Shafeeq and Ian with actors Zickry and Putrina (Photo: Lung and Liver Productions)

Asked how a visit to the museum inspired such grand themes for their latest show, Shafeeq says, “Obviously, we relate to being post-colonial. I think, personally, I have that chip on my shoulder as well, having that love-hate relationship with the ‘white man’, the Westerner … and my journey in creating art has been about reconciling the two worlds [that have influenced me tremendously] and see where I sit in all of that.”

Liver and Lung proudly wears its enthusiasm for challenging the norm with the vigour of a young company. And it has made a good show of it, from Mahsuri to the Edinburgh Fringe Festival in the UK, where a play named Submission was longlisted for the Freedom of Expression Award in 2017.

For The Fall of Singapore, Shafeeq and Ian follow in the vein of site-specific shows that the company has come to be known for. As the musical is taking place in a space at the new GMBB artisanal mall in the heart of Kuala Lumpur, the audience can expect to spend two hours in a kampung house, where all the action unfolds as they enjoy some kuih and tea.

Ian reveals that the music and songs will be delivered live via two instruments — the piano and the violin — which will be used to create a medley that reflects strains of traditional Malay and Indian musical rhythms and melodies.



“You will see how the arrangement can create a full sound with just these two instruments,” says the 27-year-old musician, who dived into theatre as a way to branch out and freely express himself as an artist, and also partially to get out of the shadow of his father, Edwin Nathaniel, founder of the Aseana Percussion Unit.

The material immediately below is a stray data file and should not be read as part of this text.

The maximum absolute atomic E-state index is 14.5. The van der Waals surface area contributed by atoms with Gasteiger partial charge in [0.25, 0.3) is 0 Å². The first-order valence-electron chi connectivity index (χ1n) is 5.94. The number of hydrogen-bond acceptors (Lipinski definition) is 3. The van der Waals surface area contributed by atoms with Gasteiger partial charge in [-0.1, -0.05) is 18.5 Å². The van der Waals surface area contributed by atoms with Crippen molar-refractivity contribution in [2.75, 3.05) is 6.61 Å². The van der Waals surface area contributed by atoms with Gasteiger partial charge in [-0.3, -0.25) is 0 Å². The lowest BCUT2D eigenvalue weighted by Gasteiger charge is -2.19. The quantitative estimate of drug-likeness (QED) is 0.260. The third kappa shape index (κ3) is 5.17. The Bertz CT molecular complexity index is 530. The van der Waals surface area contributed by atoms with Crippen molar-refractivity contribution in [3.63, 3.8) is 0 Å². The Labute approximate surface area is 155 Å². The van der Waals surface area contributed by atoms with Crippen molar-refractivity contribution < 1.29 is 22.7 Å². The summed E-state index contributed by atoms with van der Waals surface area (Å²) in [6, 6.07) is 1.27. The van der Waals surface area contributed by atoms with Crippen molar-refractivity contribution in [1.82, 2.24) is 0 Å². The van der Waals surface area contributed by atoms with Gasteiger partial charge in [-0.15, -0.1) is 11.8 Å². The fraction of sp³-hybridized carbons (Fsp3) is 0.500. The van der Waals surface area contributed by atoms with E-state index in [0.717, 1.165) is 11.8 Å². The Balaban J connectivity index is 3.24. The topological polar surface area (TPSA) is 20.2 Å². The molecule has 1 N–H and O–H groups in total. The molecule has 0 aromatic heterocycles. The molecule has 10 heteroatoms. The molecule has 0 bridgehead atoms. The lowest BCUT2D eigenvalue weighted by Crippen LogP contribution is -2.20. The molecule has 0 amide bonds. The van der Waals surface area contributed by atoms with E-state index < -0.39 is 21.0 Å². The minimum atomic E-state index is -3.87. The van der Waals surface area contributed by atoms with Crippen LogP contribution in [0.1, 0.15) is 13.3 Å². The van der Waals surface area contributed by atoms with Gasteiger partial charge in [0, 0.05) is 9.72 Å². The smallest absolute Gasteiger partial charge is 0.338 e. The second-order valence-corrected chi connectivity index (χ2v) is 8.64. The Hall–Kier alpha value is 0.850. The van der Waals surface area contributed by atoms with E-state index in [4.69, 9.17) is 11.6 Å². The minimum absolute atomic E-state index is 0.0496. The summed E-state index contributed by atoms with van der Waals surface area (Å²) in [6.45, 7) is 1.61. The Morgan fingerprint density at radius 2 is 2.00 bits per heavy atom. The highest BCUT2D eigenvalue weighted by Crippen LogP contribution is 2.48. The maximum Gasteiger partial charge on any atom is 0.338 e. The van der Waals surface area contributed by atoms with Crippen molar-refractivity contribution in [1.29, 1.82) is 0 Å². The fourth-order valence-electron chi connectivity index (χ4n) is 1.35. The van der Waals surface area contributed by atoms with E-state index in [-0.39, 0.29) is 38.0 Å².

The Fall of Singapore will be the first of what the duo hope to be a series, and is actually the Malaysian debut of Liver and Lung’s Relived string of performances. “The Relived series was actually launched in London, where we did three shows — The Speakeasy, Relived; The Disco, Relived; The Rave, Relived, Shafeeq explains. The concept involved us converting non-conventional spaces into parties where people would come in, drink and slowly watch the events of the play unfold.”

For Malaysia, the series will focus on history, with this performance being the first of a planned trilogy. “The second episode will be about Merdeka, which we will stage in April, also at GMBB. Our goal is to actually do one every month down the road,” says Shafeeq. “Kind of like a TV series, but live,” Ian adds.

As their name suggests — Liver and Lung is inspired by the idea that our emotions come through our breath and more traditionally, emotions are connected to the state of our liver — they hope to stir things up with an immersive experience for the audience. “No, we don’t do the happy, clappy, jazz hands musical theatre. I understand people usually go to a musical to be entertained, but I would like to think that we kind of take it a little bit further.”


'Malaya Relived: The Fall of Singapore', GMBB Gallery, 2 Jalan Robertson, KL. Mar 22-24. RM70. See here to book. This article first appeared on Mar 18, 2019 in The Edge Malaysia.